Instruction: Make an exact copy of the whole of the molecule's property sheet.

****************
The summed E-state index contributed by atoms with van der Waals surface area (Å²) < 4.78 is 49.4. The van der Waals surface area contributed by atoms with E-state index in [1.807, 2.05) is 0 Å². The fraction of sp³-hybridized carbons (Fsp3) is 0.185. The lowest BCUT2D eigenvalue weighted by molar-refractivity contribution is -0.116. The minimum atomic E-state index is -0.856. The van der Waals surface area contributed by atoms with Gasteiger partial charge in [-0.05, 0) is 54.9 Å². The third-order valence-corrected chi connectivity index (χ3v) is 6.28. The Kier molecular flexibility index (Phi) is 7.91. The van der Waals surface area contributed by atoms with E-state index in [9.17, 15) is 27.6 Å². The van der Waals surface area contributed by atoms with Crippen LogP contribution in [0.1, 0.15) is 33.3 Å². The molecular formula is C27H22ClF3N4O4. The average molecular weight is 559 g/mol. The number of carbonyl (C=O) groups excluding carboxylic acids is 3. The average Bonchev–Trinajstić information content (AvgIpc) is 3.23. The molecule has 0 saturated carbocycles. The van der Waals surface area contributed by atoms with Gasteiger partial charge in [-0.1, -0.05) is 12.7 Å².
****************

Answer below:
The summed E-state index contributed by atoms with van der Waals surface area (Å²) < 4.78 is 49.4. The van der Waals surface area contributed by atoms with E-state index in [1.807, 2.05) is 0 Å². The fraction of sp³-hybridized carbons (Fsp3) is 0.185. The lowest BCUT2D eigenvalue weighted by molar-refractivity contribution is -0.116. The minimum atomic E-state index is -0.856. The van der Waals surface area contributed by atoms with Gasteiger partial charge in [-0.05, 0) is 54.9 Å². The third-order valence-corrected chi connectivity index (χ3v) is 6.28. The Kier molecular flexibility index (Phi) is 7.91. The van der Waals surface area contributed by atoms with E-state index in [9.17, 15) is 27.6 Å². The van der Waals surface area contributed by atoms with Crippen LogP contribution in [0.1, 0.15) is 33.3 Å². The molecular formula is C27H22ClF3N4O4. The average molecular weight is 559 g/mol. The number of carbonyl (C=O) groups excluding carboxylic acids is 3. The average Bonchev–Trinajstić information content (AvgIpc) is 3.23. The molecule has 0 saturated carbocycles. The van der Waals surface area contributed by atoms with Gasteiger partial charge in [-0.1, -0.05) is 12.7 Å².